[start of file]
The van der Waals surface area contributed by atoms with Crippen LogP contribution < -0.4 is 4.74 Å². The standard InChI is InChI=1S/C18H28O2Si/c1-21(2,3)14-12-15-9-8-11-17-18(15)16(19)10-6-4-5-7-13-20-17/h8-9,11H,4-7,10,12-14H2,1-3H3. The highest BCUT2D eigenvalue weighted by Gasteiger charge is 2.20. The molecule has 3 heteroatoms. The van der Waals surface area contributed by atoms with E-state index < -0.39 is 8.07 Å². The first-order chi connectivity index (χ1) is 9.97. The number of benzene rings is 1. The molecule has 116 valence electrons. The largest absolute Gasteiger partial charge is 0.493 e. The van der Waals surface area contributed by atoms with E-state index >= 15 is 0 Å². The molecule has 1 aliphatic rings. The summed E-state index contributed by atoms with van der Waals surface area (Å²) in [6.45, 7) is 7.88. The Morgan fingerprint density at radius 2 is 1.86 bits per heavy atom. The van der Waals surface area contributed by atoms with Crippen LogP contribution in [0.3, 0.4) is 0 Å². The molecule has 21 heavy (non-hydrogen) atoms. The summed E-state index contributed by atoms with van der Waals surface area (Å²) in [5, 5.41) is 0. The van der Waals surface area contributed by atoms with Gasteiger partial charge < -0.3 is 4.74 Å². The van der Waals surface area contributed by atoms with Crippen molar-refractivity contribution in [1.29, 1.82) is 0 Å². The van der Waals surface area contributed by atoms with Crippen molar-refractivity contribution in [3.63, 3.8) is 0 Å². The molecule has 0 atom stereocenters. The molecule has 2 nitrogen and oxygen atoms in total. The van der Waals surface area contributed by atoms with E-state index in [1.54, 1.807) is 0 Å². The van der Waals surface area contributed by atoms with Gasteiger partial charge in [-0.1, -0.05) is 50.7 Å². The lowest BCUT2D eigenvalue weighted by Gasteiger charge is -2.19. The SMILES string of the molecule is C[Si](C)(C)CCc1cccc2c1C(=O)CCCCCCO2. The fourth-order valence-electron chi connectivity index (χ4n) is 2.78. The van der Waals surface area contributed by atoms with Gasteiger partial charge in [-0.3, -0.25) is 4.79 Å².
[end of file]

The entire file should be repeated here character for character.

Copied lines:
The van der Waals surface area contributed by atoms with Crippen LogP contribution < -0.4 is 4.74 Å². The standard InChI is InChI=1S/C18H28O2Si/c1-21(2,3)14-12-15-9-8-11-17-18(15)16(19)10-6-4-5-7-13-20-17/h8-9,11H,4-7,10,12-14H2,1-3H3. The highest BCUT2D eigenvalue weighted by Gasteiger charge is 2.20. The molecule has 3 heteroatoms. The van der Waals surface area contributed by atoms with E-state index < -0.39 is 8.07 Å². The first-order chi connectivity index (χ1) is 9.97. The number of benzene rings is 1. The molecule has 116 valence electrons. The largest absolute Gasteiger partial charge is 0.493 e. The van der Waals surface area contributed by atoms with E-state index >= 15 is 0 Å². The molecule has 1 aliphatic rings. The summed E-state index contributed by atoms with van der Waals surface area (Å²) in [6.45, 7) is 7.88. The Morgan fingerprint density at radius 2 is 1.86 bits per heavy atom. The van der Waals surface area contributed by atoms with Crippen LogP contribution in [0.3, 0.4) is 0 Å². The molecule has 21 heavy (non-hydrogen) atoms. The summed E-state index contributed by atoms with van der Waals surface area (Å²) in [5, 5.41) is 0. The van der Waals surface area contributed by atoms with Gasteiger partial charge < -0.3 is 4.74 Å². The van der Waals surface area contributed by atoms with Crippen molar-refractivity contribution in [1.29, 1.82) is 0 Å². The van der Waals surface area contributed by atoms with Crippen molar-refractivity contribution in [3.63, 3.8) is 0 Å². The molecule has 0 atom stereocenters. The molecule has 2 nitrogen and oxygen atoms in total. The van der Waals surface area contributed by atoms with E-state index in [1.54, 1.807) is 0 Å². The van der Waals surface area contributed by atoms with Gasteiger partial charge in [-0.1, -0.05) is 50.7 Å². The lowest BCUT2D eigenvalue weighted by Gasteiger charge is -2.19. The SMILES string of the molecule is C[Si](C)(C)CCc1cccc2c1C(=O)CCCCCCO2. The fourth-order valence-electron chi connectivity index (χ4n) is 2.78. The van der Waals surface area contributed by atoms with Gasteiger partial charge in [-0.3, -0.25) is 4.79 Å².